The disappointed customer said, “I have been lied to that the money has been transferred more times than I care to remember – I have had stories that are so outrageous that I have finally put the matter in the hands of a debt collector. He never answers his phone (work or mobile) and frankly I really would suggest you stay clear of him and his gallery.
“Sadly this has left a very bitter taste in my mouth about how some people have no ethics or good standing. I would hate to see anyone else go through this.”
Other erstwhile Rise Gallery customers also commented, including some who had had no problems in their transactions.
For this customer, though, it was probably already too late when he placed his order with the Rise Gallery: Zuchowski-Morrison had been declared bankrupt in July 2018 by a creditor’s petition to the High Court (Zuchowski-Morrison bankruotcy was discharged in July this year). Rise Gallery continued to trade for a while, though as a bankrupt Zuchowski-Morrison was forced to stand down as a director of the operating company, Recherche Fine Art Ltd, in August 2018.
But even this company was soon to be forcibly shut down, owing tens of thousands of pounds to a home counties company, Jackson Mechanical Services, after they have supplied cherry pickers and other machinery under a contract in September 2018. When those bills weren’t paid, Jacksons took legal action to have the Rise Gallery’s company wound up in the High Court, a process which was completed in May this year.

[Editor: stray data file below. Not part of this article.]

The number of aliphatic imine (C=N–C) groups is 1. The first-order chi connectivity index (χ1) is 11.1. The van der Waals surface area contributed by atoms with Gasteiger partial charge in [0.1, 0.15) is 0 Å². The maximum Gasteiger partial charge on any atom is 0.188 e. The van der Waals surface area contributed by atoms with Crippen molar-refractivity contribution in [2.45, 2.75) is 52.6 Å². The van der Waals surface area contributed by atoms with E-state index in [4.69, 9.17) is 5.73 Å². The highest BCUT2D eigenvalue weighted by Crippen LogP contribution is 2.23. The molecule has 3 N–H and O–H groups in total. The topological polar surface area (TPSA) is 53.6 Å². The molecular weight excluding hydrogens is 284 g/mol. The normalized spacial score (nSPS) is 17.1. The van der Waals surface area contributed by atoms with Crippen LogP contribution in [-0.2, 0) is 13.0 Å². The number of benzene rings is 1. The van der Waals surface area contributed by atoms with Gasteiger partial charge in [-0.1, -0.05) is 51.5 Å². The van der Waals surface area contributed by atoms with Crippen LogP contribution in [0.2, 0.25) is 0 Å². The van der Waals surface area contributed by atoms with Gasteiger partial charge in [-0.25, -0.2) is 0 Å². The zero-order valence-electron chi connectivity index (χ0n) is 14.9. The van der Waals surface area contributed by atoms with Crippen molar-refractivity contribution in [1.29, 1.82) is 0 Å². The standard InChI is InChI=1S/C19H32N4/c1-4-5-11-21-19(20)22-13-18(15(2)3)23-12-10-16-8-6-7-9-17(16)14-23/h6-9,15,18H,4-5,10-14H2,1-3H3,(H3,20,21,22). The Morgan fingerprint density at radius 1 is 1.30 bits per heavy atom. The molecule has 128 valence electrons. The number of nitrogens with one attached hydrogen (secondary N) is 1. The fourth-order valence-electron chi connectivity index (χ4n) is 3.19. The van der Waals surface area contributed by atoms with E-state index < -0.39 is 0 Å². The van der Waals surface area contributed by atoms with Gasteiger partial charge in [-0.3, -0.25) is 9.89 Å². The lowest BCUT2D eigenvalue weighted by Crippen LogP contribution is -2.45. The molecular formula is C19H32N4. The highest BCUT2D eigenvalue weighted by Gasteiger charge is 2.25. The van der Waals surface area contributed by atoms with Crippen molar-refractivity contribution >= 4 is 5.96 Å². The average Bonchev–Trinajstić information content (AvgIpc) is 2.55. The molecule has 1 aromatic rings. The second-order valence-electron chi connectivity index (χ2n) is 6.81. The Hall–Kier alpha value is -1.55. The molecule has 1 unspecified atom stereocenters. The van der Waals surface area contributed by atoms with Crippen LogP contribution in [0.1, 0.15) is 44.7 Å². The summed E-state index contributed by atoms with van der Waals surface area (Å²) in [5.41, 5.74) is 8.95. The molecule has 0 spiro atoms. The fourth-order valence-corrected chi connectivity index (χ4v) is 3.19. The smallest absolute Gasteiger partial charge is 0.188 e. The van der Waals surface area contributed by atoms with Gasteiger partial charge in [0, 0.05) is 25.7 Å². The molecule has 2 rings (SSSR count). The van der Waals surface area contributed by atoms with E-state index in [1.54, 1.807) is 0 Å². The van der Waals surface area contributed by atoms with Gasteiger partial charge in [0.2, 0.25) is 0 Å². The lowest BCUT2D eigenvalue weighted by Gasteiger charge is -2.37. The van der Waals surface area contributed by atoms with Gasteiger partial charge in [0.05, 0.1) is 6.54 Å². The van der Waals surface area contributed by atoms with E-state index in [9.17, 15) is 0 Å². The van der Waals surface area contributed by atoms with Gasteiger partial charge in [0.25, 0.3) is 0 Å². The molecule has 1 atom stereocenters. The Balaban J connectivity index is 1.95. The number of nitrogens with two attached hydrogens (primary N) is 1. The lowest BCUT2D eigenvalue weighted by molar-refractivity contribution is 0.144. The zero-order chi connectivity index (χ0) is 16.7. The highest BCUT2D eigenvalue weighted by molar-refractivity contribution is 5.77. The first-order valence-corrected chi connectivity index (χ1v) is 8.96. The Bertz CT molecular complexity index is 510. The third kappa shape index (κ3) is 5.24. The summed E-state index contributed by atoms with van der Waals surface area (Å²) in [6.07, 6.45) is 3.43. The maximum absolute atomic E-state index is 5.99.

None of which seems to bother Croydon’s council leader Tony Newman, who cheerily stood alongside Zuchowski-Morrison outside Gross Domestic Product, and who ensured that the council’s official Twitter feed also helped to endorse Zuchowski-Morrison as a reliable expert on the works of Banksy.
Stopping just short of using the word “amazeballs”, the over-excited duo, the Dick and Dom of the borough’s street art, spoke into the camera to state their delight that Banksy had deigned to enhance Croydon with his presence. “What a beautiful day for Croydon,” Newman announces in the video.
“We’ve got this beautiful Banksy instalment down here where Surrey Street meets George Street,” Newman says, at once showing that he’d forgotten to use the word “installation”, and at the same time demonstrating that his street directions in the town centre are a bit shit.
“Culture at the heart of regeneration is becoming a reality,” Newman had the gall to say, standing outside a shop which, pre-Banksy’s temporary appearance, had been vacant for months, if not years.
Newman eventually interrupts his latest ego trip to introduce Zuchowski-Morrison. “Absolutely amazing. We’re lucky to have so many large pieces,” the art “expert” says, looking longingly over his shoulder into the shop window at what the world’s most famous living artist’s lawyer has described as Banksy’s “own range of shoddy merchandise”.
“This isn’t like one installation,” Zuchowski-Morrison gushed, “It’s a whole exhibition, a street exhibition basically, which is incredible and we’re lucky to have that,” he said, eyeing (another) main chance.